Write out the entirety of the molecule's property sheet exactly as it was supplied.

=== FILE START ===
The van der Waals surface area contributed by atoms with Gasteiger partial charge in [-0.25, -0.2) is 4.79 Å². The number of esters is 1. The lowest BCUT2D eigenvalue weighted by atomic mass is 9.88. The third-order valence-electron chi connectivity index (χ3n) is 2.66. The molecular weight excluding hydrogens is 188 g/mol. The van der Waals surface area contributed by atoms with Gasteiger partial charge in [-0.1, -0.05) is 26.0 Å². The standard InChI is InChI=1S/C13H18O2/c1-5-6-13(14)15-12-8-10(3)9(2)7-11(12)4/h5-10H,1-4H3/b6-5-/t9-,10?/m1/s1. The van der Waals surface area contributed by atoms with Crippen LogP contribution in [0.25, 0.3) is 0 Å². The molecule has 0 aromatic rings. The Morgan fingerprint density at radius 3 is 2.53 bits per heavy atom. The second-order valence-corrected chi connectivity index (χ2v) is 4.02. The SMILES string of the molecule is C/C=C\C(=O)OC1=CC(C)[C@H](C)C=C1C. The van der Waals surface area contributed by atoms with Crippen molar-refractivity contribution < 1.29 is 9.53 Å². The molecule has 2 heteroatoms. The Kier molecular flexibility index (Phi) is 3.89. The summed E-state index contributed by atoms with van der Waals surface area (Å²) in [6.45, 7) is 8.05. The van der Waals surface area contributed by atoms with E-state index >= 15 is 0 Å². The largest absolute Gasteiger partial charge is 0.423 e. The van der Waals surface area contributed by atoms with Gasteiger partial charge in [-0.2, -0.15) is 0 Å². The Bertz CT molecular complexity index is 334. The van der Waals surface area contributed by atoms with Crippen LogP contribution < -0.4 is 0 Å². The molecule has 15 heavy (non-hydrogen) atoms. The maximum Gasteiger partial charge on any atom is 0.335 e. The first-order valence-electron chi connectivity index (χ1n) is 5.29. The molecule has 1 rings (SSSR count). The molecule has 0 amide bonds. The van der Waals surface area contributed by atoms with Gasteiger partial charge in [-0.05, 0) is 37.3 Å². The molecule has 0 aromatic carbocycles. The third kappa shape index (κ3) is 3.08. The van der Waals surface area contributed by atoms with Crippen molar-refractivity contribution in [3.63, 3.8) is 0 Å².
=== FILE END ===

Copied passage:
The van der Waals surface area contributed by atoms with Gasteiger partial charge in [-0.25, -0.2) is 4.79 Å². The number of esters is 1. The lowest BCUT2D eigenvalue weighted by atomic mass is 9.88. The third-order valence-electron chi connectivity index (χ3n) is 2.66. The molecular weight excluding hydrogens is 188 g/mol. The van der Waals surface area contributed by atoms with Gasteiger partial charge in [-0.1, -0.05) is 26.0 Å². The standard InChI is InChI=1S/C13H18O2/c1-5-6-13(14)15-12-8-10(3)9(2)7-11(12)4/h5-10H,1-4H3/b6-5-/t9-,10?/m1/s1. The van der Waals surface area contributed by atoms with Crippen LogP contribution in [0.25, 0.3) is 0 Å². The molecule has 0 aromatic rings. The Morgan fingerprint density at radius 3 is 2.53 bits per heavy atom. The second-order valence-corrected chi connectivity index (χ2v) is 4.02. The SMILES string of the molecule is C/C=C\C(=O)OC1=CC(C)[C@H](C)C=C1C. The van der Waals surface area contributed by atoms with Crippen molar-refractivity contribution < 1.29 is 9.53 Å². The molecule has 2 heteroatoms. The Kier molecular flexibility index (Phi) is 3.89. The summed E-state index contributed by atoms with van der Waals surface area (Å²) in [6.45, 7) is 8.05. The van der Waals surface area contributed by atoms with E-state index >= 15 is 0 Å². The largest absolute Gasteiger partial charge is 0.423 e. The van der Waals surface area contributed by atoms with Gasteiger partial charge in [-0.2, -0.15) is 0 Å². The Bertz CT molecular complexity index is 334. The van der Waals surface area contributed by atoms with Crippen LogP contribution < -0.4 is 0 Å². The molecule has 15 heavy (non-hydrogen) atoms. The maximum Gasteiger partial charge on any atom is 0.335 e. The first-order valence-electron chi connectivity index (χ1n) is 5.29. The molecule has 1 rings (SSSR count). The molecule has 0 amide bonds. The van der Waals surface area contributed by atoms with Gasteiger partial charge in [-0.05, 0) is 37.3 Å². The molecule has 0 aromatic carbocycles. The third kappa shape index (κ3) is 3.08. The van der Waals surface area contributed by atoms with Crippen molar-refractivity contribution in [3.63, 3.8) is 0 Å².